"On Pain" is a deceptive title, and here again we come to the issue of translation, which is noted by the translator himself in his forward. This is not a book about the sensation of physical pain, but rather a metaphysical analysis of the changing relationship between human beings and suffering in the broadest sense of that word. In "On Pain", Jünger, who was writing in 1934, and whose outlook was shaped by his combat experiences as a storm trooper in the First World War, posits that mankind is turning away from the values of burgeois morality - saftey, security, ease, comfort, individualism - and becoming harder, more disciplined, and less individual. The new man defines himself via struggle, self-sacrifice, and the ability to withstand pain in all its forms, physical, emotional and otherwise. Jünger likens this evolving consciousness of man to a photographic lens, which gazes upon the most gut-wrenching horror in total objectivity, unmoved by pity or emotion of any kind. He also maintains that his mentality, the conservative mentality, is born out of an acceptance that pain is unavoidable and, in certain mediums, beneficial. Discipline, for example, is "the way man maintains contact with pain." He notes that during the "enlightened" i.e. liberal era, a "good" face was "nervois, pliant, changing, and open to the most diverse kind of influences and impulses." In '34, however (with the Nazis in power in Germany, Communists in Russia, Fasicts in Italy, etc.) the human face is undergoing a "hardening" which brings to mind soldiers of the old Prussian Army, that "stronghold of heroic virtues." What causes this physical manifestation of the inner hardening of the human soul, Jünger writes, is "the imposition of firm and impersonal rules and regulations." Humanity, he believes, has galvanized itself in imitation of the unfeeling, destructive machines he has created, and thus taken a step to become more machine than man.

At the heart of "On Pain" is Jünger's rejection of what we today would call "Western values." America is the stronghold of the pleasure-loving super-individual, who no longer feels much in the way of responsibility, and whose main purpose in life, other than experiencing pleasure, is in the acquisition of money and objects. But it is not the only country to hold these "values", and they are precisely what Jünger wanted to destroy. "On Pain" is, in essence, a gleeful ringing-in of what he thought was a new era, one which shovels dirt over the corpse of bourgeois liberalism. And indeed, as an indictment of "moderate" and "liberal" thinking it is devastating, the moreso because Jünger was not a Nazi. (Indeed, he saw with remarkable prescience that a society founded on the values of the machine could lead to ruin. "One graps how an enormous organizational capacity can exist alongside a complete blindness vis-à-vis values, belief without meaning, discipline without legitimacy.") Rather, it he is simply unwilling to accept that a fat belly, a full wallet and a silk cushion are the highest ideals of human existence. Just as The Storm of Steel committed the ultimate academic sin in refusing to view war as an unqualified evil, finding in it "an incomparable schooling of the heart", "On Pain" compounds that sin by maintaining that the measure of a man lays in his capacity to withstand pain.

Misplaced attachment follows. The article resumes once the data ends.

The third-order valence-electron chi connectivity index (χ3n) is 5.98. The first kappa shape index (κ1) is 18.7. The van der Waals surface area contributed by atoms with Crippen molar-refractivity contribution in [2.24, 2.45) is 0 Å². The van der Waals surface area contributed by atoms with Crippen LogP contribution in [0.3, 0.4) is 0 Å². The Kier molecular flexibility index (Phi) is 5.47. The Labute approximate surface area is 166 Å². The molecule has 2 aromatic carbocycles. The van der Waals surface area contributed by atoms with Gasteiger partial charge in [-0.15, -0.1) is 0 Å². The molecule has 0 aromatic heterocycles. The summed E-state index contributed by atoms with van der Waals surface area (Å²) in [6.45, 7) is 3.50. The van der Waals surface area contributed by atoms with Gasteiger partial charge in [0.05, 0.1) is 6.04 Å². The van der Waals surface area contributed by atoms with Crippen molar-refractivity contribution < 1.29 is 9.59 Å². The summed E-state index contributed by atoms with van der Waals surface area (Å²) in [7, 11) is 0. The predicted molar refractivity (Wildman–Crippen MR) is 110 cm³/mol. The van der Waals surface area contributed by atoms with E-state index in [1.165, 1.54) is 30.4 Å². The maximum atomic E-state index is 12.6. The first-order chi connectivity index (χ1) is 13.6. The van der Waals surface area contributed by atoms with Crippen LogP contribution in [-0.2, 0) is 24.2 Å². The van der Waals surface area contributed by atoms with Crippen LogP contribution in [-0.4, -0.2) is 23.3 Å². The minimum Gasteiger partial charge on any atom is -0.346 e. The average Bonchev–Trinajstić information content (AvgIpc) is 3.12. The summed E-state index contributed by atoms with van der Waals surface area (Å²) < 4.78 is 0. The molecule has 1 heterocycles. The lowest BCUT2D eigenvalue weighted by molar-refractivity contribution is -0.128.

Viewed as prophecy, "On Pain" is faulty as of now, but one can already see in certain places in the world a deep-seated rejection of "Western values" and a desire to define life in terms of the acceptance of suffering rather than in its avoidance. Radical Islam, for example, views the individual as of no consequence except in his relation to the struggle, the struggle itself as waged without mercy or restraint, and death as simply the price of devotion to the faith. Terrorism is a cult of pain as Jünger defines the word, and if we see it in those terms the magnitude of the task of defeating it becomes clear: one of many reasons why "On Pain" remains relevant after 76 years.

4-0 out of 5 stars Unique